Developed over three years, the start-up has registered a patent application and is making plans to start selling it in Ireland, the UK, and Europe.
“We have had a first batch of 1,000 manufactured and are planning to launch at the UK Infection Prevention Society exhibition in Glasgow in October,” says company founder and managing director Michael Malone
Mr Malone believes the CMC protection against infection and loss has the potential to be widely used. “Healthcare-associated infections are a growing threat worldwide,” he says, adding that the cost runs to billions of euro globally.
A self-employed paving contractor during the boom, Mr Malone started looking into the area of infection control in hospitals in 2010 when a friend who worked in healthcare observed that cross-contamination could occur during assisted washing as a result of bacteria on plastic basins.
“When norovirus was spreading in hospitals my friend commented that a covered basin would be a major improvement,” Mr Malone says.
Researching the area, he started working on finding a way to combat the risk of acquired infections when assisted washing is being performed. He developed a basin with a cover and discovered that plastic could be impregnated with anti-microbial agents effective at combating the growth of bacteria.
Deciding that the idea had commercial potential, he recruited three investors and started work on the project. Setting up in a spare room, Mr Malone spent two years talking to health professionals and finalising the design.
CMC secured a feasibility study grant from Waterford City Enterprise Board in 2012. By 2013, it had developed and tested a prototype which it registered with the Health Products regulatory Authority. “They didn’t have a category for this type of product and had to create a new one,” Mr Malone says, adding that a basin with a liner and antimicrobial qualities is unique.
“We sent it to the UK for testing in an accredited lab at the end of last year. It was found to kill 99.99% of pathogens.... We applied for a patent in mid-2013 and have been granted a PCT for 30 months.”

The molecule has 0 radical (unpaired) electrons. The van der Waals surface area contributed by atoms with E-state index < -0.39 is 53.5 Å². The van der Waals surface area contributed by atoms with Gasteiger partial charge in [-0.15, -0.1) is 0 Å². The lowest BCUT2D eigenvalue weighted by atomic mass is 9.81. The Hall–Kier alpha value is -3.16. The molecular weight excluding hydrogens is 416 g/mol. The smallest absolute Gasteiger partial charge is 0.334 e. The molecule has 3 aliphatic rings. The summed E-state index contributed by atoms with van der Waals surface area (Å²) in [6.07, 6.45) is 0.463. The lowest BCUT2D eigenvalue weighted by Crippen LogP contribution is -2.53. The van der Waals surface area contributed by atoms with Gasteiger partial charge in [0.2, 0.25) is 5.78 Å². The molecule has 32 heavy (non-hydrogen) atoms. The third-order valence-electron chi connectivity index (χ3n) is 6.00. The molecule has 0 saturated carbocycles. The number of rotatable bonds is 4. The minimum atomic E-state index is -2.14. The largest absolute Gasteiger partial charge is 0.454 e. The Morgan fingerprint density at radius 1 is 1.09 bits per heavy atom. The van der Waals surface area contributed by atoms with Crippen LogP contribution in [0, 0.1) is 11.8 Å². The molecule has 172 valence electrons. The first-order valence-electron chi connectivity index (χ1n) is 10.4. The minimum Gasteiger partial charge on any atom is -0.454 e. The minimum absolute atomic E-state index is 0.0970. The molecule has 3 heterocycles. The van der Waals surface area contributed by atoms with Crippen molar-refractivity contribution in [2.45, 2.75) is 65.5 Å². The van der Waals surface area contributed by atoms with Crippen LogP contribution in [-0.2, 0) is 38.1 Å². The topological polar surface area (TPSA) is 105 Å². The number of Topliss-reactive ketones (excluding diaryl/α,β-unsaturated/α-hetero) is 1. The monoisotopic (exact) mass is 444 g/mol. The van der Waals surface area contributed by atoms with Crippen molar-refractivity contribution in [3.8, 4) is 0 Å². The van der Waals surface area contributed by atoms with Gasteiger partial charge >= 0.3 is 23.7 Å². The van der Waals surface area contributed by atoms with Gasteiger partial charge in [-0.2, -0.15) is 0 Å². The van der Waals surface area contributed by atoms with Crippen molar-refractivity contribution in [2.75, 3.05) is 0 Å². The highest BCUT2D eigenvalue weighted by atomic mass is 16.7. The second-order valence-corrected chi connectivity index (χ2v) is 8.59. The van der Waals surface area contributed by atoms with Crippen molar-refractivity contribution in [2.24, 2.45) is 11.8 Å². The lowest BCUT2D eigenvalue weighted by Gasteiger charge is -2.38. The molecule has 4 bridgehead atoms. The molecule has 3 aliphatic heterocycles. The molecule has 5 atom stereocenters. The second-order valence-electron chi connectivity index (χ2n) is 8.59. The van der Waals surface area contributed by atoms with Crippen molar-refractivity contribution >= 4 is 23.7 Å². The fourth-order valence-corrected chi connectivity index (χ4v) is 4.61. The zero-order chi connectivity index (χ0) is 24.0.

The next step for CMC was to find a manufacturer that could produce the product with the impregnated anti-microbial agents. Mr Malone found a plastic injection moulding manufacturer in Wicklow and is sourcing liners in the UK but hopes to find a manufacturer in Ireland.
“When all of this was in place we had to get a CE mark — the European manufacturing symbol which lets us sell anywhere in the world. We got this in the last few months.’’
The product was trialled in a private hospital for three months this year and Mr Malone says the feedback has been positive.
Three months ago, CMC moved to the IDA Industrial Park in Waterford and has recruited its first full-time employee to join Mr Malone. Derrick Watson, who had 20 years’ experience in infection control sales, took on the role of sales manager.
CMC has now entered into a distribution agreement with an Irish medical distributor and has had discussions with the head of purchasing from the HSE.
Having secured investment of €70,000 since its inception, CMC has recently applied to Enterprise Ireland for competitive start funding, and if successful will use this to develop sales internationally.
Mr Malone says that further testing and trialling is now taking place and that future plans include showing the CMC product at international exhibitions, researching other products, as well as taking on additional staff and launching a website.